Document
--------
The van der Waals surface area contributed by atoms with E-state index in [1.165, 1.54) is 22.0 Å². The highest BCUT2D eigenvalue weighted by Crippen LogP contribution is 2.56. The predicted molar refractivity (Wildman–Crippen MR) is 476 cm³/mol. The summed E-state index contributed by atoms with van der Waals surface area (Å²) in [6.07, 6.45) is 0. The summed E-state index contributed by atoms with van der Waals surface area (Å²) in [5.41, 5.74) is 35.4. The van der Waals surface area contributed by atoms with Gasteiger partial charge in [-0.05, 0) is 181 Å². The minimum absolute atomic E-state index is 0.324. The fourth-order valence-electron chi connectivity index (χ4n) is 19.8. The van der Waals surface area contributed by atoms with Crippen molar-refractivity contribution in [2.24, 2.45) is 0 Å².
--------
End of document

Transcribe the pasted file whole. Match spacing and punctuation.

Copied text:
The van der Waals surface area contributed by atoms with E-state index in [1.165, 1.54) is 22.0 Å². The highest BCUT2D eigenvalue weighted by Crippen LogP contribution is 2.56. The predicted molar refractivity (Wildman–Crippen MR) is 476 cm³/mol. The summed E-state index contributed by atoms with van der Waals surface area (Å²) in [6.07, 6.45) is 0. The summed E-state index contributed by atoms with van der Waals surface area (Å²) in [5.41, 5.74) is 35.4. The van der Waals surface area contributed by atoms with Gasteiger partial charge in [-0.05, 0) is 181 Å². The minimum absolute atomic E-state index is 0.324. The fourth-order valence-electron chi connectivity index (χ4n) is 19.8. The van der Waals surface area contributed by atoms with Crippen molar-refractivity contribution in [2.24, 2.45) is 0 Å².